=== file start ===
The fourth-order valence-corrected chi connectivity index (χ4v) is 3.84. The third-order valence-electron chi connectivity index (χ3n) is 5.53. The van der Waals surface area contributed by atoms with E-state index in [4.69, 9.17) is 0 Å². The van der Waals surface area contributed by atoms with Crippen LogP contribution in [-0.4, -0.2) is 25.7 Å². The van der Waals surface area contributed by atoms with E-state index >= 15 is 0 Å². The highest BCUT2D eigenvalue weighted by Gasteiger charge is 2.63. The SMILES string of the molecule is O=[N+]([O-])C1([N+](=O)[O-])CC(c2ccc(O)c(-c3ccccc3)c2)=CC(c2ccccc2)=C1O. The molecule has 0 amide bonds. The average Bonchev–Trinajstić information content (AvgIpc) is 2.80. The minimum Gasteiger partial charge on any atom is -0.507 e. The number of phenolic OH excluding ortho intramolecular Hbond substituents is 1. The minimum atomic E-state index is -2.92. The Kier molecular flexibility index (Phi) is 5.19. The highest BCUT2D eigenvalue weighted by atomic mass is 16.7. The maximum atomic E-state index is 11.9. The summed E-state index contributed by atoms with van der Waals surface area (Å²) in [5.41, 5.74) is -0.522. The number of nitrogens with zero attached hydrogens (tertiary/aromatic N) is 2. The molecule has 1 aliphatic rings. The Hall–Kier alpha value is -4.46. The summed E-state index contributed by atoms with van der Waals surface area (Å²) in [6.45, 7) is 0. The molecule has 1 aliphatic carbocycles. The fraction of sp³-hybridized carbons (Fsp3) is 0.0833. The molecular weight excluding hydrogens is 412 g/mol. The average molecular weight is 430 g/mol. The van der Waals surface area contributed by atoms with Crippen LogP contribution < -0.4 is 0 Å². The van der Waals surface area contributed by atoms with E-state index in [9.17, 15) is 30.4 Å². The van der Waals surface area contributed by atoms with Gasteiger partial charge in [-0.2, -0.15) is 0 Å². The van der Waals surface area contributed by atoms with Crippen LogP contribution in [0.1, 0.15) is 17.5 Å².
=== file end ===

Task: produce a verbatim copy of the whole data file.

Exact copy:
The fourth-order valence-corrected chi connectivity index (χ4v) is 3.84. The third-order valence-electron chi connectivity index (χ3n) is 5.53. The van der Waals surface area contributed by atoms with E-state index in [4.69, 9.17) is 0 Å². The van der Waals surface area contributed by atoms with Crippen LogP contribution in [-0.4, -0.2) is 25.7 Å². The van der Waals surface area contributed by atoms with E-state index >= 15 is 0 Å². The highest BCUT2D eigenvalue weighted by Gasteiger charge is 2.63. The SMILES string of the molecule is O=[N+]([O-])C1([N+](=O)[O-])CC(c2ccc(O)c(-c3ccccc3)c2)=CC(c2ccccc2)=C1O. The molecule has 0 amide bonds. The average Bonchev–Trinajstić information content (AvgIpc) is 2.80. The minimum Gasteiger partial charge on any atom is -0.507 e. The number of phenolic OH excluding ortho intramolecular Hbond substituents is 1. The minimum atomic E-state index is -2.92. The Kier molecular flexibility index (Phi) is 5.19. The highest BCUT2D eigenvalue weighted by atomic mass is 16.7. The maximum atomic E-state index is 11.9. The summed E-state index contributed by atoms with van der Waals surface area (Å²) in [5.41, 5.74) is -0.522. The number of nitrogens with zero attached hydrogens (tertiary/aromatic N) is 2. The molecule has 1 aliphatic rings. The Hall–Kier alpha value is -4.46. The summed E-state index contributed by atoms with van der Waals surface area (Å²) in [6.45, 7) is 0. The molecule has 1 aliphatic carbocycles. The fraction of sp³-hybridized carbons (Fsp3) is 0.0833. The molecular weight excluding hydrogens is 412 g/mol. The average molecular weight is 430 g/mol. The van der Waals surface area contributed by atoms with Crippen LogP contribution < -0.4 is 0 Å². The van der Waals surface area contributed by atoms with E-state index in [9.17, 15) is 30.4 Å². The van der Waals surface area contributed by atoms with Gasteiger partial charge in [-0.2, -0.15) is 0 Å². The van der Waals surface area contributed by atoms with Crippen LogP contribution in [0.1, 0.15) is 17.5 Å².